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European stocks advanced as the region’s leaders gathered in Brussels for the second summit in four days to address the debt crisis and after U.S. durable- goods orders and home sales topped forecasts. European leaders are meeting in Brussels for the 14th crisis summit in 21 months to discuss Greece’s second bailout, the recapitalization of banks and strengthening the 440 billion- euro ($612 billion) rescue fund into a more potent weapon. German lawmakers backed increasing the bailout fund’s capacity today, removing one hurdle in the path of a regional agreement. EU leaders may ask national finance ministers to determine the firepower of the expanded European Financial Stability Facility by the end of November, an EU official said. In the U.S., orders for durable goods excluding transportation equipment rose in September by the most in six months, showing manufacturing is supporting the expansion. Purchases of new houses gained more than forecast as discounted prices lured buyers in some parts of the country.
National benchmark indexes climbed in 10 of the 18 western European markets. The U.K.’s FTSE 100 rose 0.5 percent, while Germany’s DAX declined 0.5 percent and France’s CAC 40 slipped 0.2 percent.
Merck KGaA advanced 8.5 percent to 65.07 euros, the biggest gain since January 2009. The German maker of cancer drug Erbitux reported third-quarter profit that beat analysts’ estimates because of growth at the Merck Serono pharmaceutical and Millipore equipment businesses.
Pandora, the Danish jewelry maker that plunged 65 percent on Aug. 2 after cutting its full-year forecast, advanced 12 percent to 47.90 kroner. About 8.6 percent of Pandora shares are on loan, an indication of short-sellers’ interest, according to research firm Data Explorers.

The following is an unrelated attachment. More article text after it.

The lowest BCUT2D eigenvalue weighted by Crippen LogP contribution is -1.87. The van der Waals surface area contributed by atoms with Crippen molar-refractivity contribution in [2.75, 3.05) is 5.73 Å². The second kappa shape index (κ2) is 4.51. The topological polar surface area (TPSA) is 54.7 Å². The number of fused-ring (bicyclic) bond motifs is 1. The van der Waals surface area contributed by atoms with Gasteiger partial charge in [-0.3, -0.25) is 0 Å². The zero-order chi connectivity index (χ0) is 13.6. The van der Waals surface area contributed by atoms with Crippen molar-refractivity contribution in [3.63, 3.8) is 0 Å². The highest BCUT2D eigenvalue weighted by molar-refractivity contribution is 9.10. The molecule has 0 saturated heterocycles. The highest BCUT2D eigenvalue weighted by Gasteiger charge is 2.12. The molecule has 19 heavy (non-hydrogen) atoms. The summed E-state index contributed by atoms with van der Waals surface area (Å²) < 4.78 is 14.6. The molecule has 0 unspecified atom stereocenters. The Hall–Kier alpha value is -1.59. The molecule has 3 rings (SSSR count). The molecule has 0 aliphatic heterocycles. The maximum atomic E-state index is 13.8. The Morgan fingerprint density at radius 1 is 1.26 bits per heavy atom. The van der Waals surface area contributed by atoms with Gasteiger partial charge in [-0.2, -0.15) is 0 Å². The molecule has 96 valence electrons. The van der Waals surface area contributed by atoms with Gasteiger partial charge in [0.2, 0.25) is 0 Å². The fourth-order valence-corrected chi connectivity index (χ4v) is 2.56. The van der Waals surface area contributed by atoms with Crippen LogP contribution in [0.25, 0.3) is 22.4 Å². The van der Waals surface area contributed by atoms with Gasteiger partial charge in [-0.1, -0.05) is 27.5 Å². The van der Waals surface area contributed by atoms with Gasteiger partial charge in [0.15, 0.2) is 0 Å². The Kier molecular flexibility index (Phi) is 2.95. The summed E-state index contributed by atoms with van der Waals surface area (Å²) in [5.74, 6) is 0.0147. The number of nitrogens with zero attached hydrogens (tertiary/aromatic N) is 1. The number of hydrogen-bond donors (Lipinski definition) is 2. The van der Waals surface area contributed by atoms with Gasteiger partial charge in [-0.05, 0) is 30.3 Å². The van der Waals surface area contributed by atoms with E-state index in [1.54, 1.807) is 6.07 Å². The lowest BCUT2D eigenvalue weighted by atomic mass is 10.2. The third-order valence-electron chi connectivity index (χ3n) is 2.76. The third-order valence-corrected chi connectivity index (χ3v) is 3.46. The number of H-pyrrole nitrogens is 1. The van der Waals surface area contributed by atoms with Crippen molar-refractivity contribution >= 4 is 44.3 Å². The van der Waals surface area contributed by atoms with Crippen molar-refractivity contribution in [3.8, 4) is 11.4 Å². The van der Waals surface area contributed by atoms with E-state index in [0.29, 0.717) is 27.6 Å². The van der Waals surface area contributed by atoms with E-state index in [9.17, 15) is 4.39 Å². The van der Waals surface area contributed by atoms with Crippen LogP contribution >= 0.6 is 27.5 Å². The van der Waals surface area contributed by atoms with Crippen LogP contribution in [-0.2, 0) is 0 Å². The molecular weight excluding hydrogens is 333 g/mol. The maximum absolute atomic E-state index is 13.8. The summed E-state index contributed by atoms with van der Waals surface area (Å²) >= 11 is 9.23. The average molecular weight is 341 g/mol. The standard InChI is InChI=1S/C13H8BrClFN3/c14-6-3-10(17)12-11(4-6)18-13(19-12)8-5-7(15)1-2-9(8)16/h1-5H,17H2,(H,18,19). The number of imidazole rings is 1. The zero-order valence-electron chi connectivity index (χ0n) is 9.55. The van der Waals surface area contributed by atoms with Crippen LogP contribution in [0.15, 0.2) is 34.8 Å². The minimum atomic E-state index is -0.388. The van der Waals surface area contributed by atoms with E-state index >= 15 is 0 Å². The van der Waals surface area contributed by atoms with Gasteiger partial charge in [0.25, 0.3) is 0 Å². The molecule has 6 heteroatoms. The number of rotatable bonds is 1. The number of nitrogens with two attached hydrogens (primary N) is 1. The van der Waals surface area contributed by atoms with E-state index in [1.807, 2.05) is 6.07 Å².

Telenor ASA climbed 5.3 percent to 97.40 kroner as the largest phone company in the Nordic region boosted its outlook for full-year sales and profitability after third-quarter earnings increased.
Nyrstar declined 8.5 percent to 6.14 euros in Brussels, the biggest drop in two months. The zinc producer lowered its forecast for output from mines because of lower-than-expected deliveries from Talvivaara Mining Co.’s Finnish site, where it has an offtake agreement.
Adidas AG, the world’s second-biggest sporting goods maker, slid 3 percent to 49.68 euros as Morgan Stanley cut its recommendation on the shares to “equal weight” from “overweight.” The brokerage said the company faces an increase in costs as it expands, while a slowdown in China is a “potential risk” to momentum.
Areva SA declined 3.2 percent 21.38 euros as the world’s largest builder of atomic plants said its FBFC International subsidiary may progressively close its nuclear fuel fabrication site in Dessel, Belgium, citing overcapacities on western European markets.
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